Government proposals aimed at offering more protection for tenants in rented accommodation have been slammed by the National Landlords Association.
The government’s package of measures to reform the private rented sector outlined today include a ’Trip Adviser’ style website that would allow tenants to give feedback on both their landlord and their accommodation.
The government is also pressing ahead with its plans to introduce a National Landlords Register that would show tenants how good landlords are at maintaining and repairing their properties.
John Healey, housing minister, says: “Over three million families live in private rented housing and while the majority of tenants say they’re happy with their homes and landlords many do face problems with their landlord and should have better help and protection on hand.”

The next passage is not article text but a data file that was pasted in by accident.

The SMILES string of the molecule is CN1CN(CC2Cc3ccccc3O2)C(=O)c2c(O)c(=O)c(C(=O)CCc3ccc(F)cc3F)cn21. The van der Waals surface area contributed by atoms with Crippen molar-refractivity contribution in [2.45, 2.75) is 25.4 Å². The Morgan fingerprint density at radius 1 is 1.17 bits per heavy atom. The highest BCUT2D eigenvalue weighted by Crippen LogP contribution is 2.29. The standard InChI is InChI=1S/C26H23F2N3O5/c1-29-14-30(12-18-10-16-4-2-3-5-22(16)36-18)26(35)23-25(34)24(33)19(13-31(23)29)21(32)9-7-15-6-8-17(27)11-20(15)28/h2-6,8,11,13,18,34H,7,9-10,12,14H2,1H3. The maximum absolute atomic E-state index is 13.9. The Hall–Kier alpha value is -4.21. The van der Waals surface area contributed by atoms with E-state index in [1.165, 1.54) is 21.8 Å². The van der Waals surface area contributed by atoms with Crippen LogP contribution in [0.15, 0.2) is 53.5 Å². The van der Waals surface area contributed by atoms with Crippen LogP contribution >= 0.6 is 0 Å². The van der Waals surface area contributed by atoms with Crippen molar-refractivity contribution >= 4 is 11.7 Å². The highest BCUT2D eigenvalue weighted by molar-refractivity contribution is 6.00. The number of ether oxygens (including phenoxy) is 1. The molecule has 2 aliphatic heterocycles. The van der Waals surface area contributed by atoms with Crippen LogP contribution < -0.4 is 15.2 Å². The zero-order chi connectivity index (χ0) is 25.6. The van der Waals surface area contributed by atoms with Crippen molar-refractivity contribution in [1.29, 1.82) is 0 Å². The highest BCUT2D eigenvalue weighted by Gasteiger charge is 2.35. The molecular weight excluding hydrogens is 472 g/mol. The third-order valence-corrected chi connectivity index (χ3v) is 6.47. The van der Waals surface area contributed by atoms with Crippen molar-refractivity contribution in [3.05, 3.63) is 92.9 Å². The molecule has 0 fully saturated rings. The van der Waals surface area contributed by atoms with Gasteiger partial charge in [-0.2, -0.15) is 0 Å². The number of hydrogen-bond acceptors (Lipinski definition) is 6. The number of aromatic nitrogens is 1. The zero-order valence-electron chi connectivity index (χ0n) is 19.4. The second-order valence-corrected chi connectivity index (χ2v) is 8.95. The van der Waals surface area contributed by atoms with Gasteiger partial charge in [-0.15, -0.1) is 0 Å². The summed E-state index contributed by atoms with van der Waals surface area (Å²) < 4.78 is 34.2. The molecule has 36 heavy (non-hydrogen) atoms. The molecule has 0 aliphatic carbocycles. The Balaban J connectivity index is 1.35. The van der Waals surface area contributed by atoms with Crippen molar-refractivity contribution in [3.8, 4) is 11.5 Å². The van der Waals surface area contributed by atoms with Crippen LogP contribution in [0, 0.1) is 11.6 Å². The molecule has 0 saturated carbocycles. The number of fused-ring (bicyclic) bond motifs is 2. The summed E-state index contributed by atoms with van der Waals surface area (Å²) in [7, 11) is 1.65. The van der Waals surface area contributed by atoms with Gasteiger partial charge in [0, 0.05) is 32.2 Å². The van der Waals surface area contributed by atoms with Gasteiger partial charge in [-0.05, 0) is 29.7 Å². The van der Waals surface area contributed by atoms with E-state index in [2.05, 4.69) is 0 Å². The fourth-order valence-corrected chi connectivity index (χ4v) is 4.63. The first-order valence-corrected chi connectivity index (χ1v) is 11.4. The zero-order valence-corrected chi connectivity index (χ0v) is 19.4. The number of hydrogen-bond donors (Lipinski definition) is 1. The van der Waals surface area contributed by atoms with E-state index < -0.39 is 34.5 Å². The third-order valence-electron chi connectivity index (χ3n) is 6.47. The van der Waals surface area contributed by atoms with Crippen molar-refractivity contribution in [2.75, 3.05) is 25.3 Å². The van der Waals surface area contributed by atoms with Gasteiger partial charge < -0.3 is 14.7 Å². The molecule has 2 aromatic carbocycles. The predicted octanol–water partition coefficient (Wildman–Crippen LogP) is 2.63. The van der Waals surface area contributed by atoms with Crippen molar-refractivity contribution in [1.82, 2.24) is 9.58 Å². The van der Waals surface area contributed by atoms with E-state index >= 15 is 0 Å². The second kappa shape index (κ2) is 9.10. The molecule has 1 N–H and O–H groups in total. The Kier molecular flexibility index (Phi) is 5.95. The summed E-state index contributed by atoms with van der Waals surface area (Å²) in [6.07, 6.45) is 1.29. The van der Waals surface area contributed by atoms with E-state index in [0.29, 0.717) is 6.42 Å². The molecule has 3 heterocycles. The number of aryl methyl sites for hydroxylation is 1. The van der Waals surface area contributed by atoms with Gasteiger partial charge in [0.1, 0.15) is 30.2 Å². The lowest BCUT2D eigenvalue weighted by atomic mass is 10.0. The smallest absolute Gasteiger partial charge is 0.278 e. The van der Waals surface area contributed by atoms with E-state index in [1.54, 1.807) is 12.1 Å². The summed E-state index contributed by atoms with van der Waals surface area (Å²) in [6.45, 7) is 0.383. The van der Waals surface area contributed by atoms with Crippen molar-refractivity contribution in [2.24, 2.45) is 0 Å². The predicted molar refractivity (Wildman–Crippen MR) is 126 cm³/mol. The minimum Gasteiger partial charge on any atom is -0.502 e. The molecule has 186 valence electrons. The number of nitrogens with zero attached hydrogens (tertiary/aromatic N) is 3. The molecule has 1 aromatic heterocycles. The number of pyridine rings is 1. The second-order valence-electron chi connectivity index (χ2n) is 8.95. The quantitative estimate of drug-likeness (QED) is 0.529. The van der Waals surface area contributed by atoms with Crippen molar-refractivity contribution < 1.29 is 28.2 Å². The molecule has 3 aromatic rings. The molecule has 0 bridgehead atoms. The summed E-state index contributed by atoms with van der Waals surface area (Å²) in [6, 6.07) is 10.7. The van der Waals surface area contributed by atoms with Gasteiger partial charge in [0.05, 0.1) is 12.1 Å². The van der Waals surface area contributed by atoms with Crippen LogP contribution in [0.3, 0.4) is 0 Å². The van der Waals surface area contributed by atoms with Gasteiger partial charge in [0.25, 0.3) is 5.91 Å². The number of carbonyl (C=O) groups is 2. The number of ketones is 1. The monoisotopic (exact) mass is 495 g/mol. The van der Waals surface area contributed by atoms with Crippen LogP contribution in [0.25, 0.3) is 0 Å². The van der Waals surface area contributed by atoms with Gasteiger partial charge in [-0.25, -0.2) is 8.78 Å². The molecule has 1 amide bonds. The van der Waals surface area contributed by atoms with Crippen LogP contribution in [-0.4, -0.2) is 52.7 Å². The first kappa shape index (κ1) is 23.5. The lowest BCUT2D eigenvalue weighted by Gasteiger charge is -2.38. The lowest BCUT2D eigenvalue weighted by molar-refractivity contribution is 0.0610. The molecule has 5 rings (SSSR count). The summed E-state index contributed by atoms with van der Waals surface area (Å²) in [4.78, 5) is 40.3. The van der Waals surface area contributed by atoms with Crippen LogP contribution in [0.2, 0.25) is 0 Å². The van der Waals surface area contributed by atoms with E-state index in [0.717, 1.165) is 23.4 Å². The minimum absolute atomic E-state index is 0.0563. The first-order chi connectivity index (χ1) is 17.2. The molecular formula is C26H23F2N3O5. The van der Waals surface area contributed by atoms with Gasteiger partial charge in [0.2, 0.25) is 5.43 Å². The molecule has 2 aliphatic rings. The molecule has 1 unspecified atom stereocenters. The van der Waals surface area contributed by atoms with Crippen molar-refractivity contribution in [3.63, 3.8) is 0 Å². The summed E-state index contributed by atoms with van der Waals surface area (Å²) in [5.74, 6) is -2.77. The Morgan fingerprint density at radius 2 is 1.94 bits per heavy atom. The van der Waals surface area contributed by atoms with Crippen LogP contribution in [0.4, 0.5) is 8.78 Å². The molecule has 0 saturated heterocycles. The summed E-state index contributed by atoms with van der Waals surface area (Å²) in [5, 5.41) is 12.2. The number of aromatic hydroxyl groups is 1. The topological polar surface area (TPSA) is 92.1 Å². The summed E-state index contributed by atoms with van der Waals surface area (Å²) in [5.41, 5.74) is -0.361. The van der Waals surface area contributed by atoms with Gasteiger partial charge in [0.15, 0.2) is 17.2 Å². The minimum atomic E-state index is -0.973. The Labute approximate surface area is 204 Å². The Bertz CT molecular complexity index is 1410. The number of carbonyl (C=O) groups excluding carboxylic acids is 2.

But the NLA says these proposals only serve to penalise the majority of professional landlords.
It says a ’Trip Adviser’ style feedback website would require “such intensive management and scrutiny so as to make it unworkable and ineffective.”
“Where is the incentive for landlords to develop their housing provision in today’s proposals?”
David Salusbury, chairman of NLA
The trade body also argues that a National Landlords Register would simply drive the worst landlords under the radar.
David Salusbury, chairman of NLA, says: “At the same time as having to provide more accommodation in order to plug the housing gap, landlords are also now expected to be on a register, declare the addresses of their rental properties and also have feedback (whether true or false) posted about them on the internet.
“And how exactly do these administrative functions actually improve the quality of rental property?”
The NLA says that the latest measures from the government amount to little more than “landlord-bashing.”